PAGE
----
Asia Pacific Security Seminar
Co-Chairs’ Summary Study Meeting of the Twelfth Asia-Pacific Security Seminar (APSS)
Held at the National Institute for Defense Studies November 14-22, 2005
- The Twelfth APSS was held in Tokyo with participation of delegates from 21 countries: Australia, Brunei Darussalam, Kingdom of Cambodia, Canada, People’s Republic of China, India, Republic of Indonesia, Japan, Republic of Korea, Lao People’s Democratic Republic, Malaysia, Mongolia, Union of Myanmar, New Zealand, Islamic Republic of Pakistan, Republic of the Philippines, the Independent State of Papua New Guinea, Russian Federation, Republic of Singapore, Kingdom of Thailand, and the United States of America.
- APSS study sessions were divided into four parts: Introductory Session and Sessions One to Three. In the Introductory Session, the keynote speech by Professor Kenji Isezaki of Rikkyo University shed light on an emerging challenge for the armed forces in war-torn countries: Disarmament, Demobilization and Reintegration (DDR). Participants were also briefed on Japan’s efforts in security dialogues, new National Defense Program Guidelines and defense posture in a time of change.
- In Sessions One to Three, the agenda were three-fold: Roles of Armed Forces in Disaster Relief Operation, Roles of Armed Forces in Post-conflict Reconstruction, and Future Challenges and Regional Cooperation.
- In Session One, the participants shared the experiences of countries affected by Tsunami in December 2004 and of assisting countries. Due to the devastation of the Tsunami, international cooperation was necessary to deal with disaster relief operations. Armed forces had to cooperate with many actors, namely, international organizations, local civil organizations, NGOs and others. Civil-Military coordination was crucial in sharing assets and capabilities for transportation, matching supply and demand, and providing medical care.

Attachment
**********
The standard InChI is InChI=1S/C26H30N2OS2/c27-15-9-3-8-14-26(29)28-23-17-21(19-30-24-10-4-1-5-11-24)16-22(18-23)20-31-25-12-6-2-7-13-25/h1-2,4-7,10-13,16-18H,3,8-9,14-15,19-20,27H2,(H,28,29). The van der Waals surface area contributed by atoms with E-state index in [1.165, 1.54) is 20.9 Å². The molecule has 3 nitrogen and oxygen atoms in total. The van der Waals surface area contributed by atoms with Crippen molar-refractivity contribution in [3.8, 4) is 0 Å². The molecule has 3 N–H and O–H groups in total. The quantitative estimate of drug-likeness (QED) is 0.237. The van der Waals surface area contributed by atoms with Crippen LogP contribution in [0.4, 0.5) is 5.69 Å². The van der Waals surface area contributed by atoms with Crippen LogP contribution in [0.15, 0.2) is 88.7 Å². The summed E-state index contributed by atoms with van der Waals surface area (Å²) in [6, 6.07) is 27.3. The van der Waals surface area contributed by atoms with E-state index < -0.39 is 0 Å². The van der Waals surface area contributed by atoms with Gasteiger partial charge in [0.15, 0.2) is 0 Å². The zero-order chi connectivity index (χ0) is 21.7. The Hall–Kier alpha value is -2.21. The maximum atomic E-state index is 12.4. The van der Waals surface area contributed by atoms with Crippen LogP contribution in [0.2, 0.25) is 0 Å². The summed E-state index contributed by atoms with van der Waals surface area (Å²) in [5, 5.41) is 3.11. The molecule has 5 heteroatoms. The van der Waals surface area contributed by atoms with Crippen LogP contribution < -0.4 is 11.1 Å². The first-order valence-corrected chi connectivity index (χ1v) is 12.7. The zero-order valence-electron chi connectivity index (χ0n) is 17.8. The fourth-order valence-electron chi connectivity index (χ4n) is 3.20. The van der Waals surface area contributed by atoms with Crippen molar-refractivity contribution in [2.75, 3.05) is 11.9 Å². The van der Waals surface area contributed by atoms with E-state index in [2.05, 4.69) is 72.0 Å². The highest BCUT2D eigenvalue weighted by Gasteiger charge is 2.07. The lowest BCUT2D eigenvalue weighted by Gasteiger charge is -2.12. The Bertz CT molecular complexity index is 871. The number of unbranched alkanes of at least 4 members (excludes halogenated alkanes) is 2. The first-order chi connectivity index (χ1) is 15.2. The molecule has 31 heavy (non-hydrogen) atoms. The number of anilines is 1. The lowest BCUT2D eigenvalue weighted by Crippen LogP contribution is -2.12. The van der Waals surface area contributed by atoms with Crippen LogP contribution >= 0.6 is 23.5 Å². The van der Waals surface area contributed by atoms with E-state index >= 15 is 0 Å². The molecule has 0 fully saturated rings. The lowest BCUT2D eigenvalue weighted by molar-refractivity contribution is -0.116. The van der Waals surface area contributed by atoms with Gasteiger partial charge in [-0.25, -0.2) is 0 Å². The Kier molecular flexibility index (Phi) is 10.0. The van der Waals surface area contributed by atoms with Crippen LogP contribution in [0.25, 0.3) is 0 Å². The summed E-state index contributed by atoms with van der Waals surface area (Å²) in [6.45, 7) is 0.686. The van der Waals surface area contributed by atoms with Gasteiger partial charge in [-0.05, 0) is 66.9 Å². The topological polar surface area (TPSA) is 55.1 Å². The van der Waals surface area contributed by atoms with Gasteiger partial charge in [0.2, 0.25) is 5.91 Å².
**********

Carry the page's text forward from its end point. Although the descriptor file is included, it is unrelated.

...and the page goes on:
- The participants agreed that coordination should be based upon the consent of the affected countries in disaster relief operations. As the primary role of the armed forces is to assist recovery in affected area, its early departure is important.
- In Sessions Two and Three, the participants compared the roles of armed forces in postconflict operations with those in disaster relief operations. In a war-torn society, the central authority may be almost non-existent, which makes civil-military coordination more complex and difficult. In postconflict operations, the armed forces have to assume much wider responsibilities, such as maintaining law and order, managing internal security, and promoting reconciliation among former combatants. In implementing these new tasks, armed forces will need pre-conflict education and training. Some participants emphasized the importance of support from the host nation and international community for an effective execution of mission.
- In meeting these new challenges, the Participants agreed on the need for continued effort to promote security dialogue among Asia-Pacific countries. Several participants emphasized the need for networking "centers of excellence" in disaster relief and postconflict operations. Several participants proposed to elaborate on Standard Operating Procedures for multilateral cooperation.
- It was agreed that the outcome of the Twelfth APSS would be reported at the occasion of next ASEAN Regional Forum (ARF) Meeting of Heads of Defense Universities/Colleges/ Institutions. Many participants also agreed to report the findings of the seminar to their respective authorities.
NOTE: APSS has been held annually since 1994, and is designed to enhance multilateral security dialogue to foster mutual confidence among participating countries. Its basic objectives share much with those of the ASEAN Regional Forum (ARF) Meeting of Heads of Defense Universities/Colleges/ Institutions. The summary of the Eleventh APSS was submitted to the meeting held in Vietnam October 2005.
The APSS process has experienced both a deepening and widening of security dialogue since its foundation. It was inaugurated with delegates from 13 countries in 1994, but this year we welcome 21 countries. Most participants were colonel / lieutenant colonel rank officers or equivalent who had much expertise in defense planning and/or related security issues.